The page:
A rapid and accurate new bedside test to assess maximal liver function: a case report
1 Department of Surgery, Kantonsspital St.Gallen, St.Gallen, Switzerland
2 Institute of Radiology, Kantonsspital St.Gallen, St.Gallen, Switzerland
3 Rorschacherstrasse 95, St.Gallen, 9007, Switzerland
Patient Safety in Surgery 2013, 7:11 doi:10.1186/1754-9493-7-11Published: 25 April 2013
In liver surgery, appropriate preoperative evaluation and preparation of the patient is of cardinal importance. The up-to-date, preoperative prediction of residual liver function has thus far been limited. As post-hepatectomy liver failure is a major cause of mortality, a new and simple bedside test (LiMAx) has been developed to predict postoperative liver function in conjunction with preoperative volumetric analysis of the liver.
A 45-year-old patient presented with a cecal carcinoma and a large synchronous liver metastasis for major liver surgery. Liver function was determined by the LiMAx-test for the enzymatic capacity of cytochrome P450 1A2, which is ubiquitously and solely active in the liver. A solution of 2 mg/kg body weight 13C-labeled methacetin was injected as a bolus into an intravenous catheter and, thereafter, was metabolized into acetaminophen and 13CO2 and pulmonarily exhaled. The analysis of the 13CO2/12CO2 ratio was performed using online breath sampling over a period of maximally 60 minutes. Based on this test, a value of more than 315 μg/kg/h represents normal liver function. A laparoscopic right hemihepatectomy was planned during virtual resection with a residual liver volume of 48% and a preoperative anticipated residual LiMAx of 301 μg/kg/h. After successful resection, the initial postoperative LiMAx value was 316 μg/kg/h, indicating good liver function and a correct prediction of the outcome.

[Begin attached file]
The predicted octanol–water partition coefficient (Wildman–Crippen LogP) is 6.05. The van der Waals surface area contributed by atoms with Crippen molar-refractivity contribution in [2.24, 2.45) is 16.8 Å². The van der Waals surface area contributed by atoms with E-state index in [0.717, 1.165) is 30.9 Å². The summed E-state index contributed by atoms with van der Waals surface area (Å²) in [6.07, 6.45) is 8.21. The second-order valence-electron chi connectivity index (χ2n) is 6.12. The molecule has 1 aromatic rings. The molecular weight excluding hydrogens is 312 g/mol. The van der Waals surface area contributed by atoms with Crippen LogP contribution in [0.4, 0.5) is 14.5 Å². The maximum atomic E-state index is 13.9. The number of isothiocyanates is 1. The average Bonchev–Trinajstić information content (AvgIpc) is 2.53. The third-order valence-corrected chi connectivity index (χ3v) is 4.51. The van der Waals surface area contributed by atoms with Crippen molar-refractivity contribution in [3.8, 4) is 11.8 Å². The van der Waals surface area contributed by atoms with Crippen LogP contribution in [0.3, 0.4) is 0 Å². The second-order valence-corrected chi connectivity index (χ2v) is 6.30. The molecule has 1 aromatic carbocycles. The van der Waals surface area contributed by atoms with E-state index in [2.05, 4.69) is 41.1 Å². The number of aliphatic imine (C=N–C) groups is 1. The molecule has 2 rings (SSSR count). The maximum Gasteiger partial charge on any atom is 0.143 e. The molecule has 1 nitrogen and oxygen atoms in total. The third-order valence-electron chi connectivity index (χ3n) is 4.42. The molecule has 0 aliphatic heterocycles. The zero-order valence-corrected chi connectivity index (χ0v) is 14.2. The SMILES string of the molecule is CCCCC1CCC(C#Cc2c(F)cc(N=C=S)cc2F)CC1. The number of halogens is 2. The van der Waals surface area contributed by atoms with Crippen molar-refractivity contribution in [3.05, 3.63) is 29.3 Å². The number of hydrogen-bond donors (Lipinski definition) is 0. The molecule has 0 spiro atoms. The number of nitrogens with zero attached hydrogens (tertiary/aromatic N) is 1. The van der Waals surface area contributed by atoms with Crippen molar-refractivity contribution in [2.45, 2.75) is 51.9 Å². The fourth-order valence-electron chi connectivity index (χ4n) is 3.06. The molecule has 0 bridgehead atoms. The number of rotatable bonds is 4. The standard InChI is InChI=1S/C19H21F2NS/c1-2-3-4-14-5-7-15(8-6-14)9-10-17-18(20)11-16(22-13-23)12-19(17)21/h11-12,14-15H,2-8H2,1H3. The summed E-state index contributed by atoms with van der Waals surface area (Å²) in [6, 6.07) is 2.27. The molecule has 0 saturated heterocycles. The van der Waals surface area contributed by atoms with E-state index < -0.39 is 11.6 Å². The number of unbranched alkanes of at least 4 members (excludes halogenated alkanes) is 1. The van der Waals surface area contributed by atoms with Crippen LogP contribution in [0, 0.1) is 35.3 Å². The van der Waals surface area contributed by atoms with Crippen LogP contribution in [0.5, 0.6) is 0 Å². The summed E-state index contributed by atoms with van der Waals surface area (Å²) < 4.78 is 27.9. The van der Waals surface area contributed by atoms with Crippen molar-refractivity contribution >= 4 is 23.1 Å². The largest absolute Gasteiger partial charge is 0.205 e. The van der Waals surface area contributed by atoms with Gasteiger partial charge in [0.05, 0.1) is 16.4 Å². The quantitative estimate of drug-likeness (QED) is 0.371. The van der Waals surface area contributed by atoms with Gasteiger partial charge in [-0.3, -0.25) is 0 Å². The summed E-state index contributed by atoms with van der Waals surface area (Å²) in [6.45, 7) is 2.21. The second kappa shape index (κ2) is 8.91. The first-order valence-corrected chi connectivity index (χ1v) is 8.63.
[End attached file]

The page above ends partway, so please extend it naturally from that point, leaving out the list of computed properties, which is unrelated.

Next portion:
In the presented patient, residual liver function could be accurately predicted preoperatively using a combination of the new LiMax test with CT-volumetry. This test might significantly improve preoperative evaluation and postoperative outcomes in liver surgery.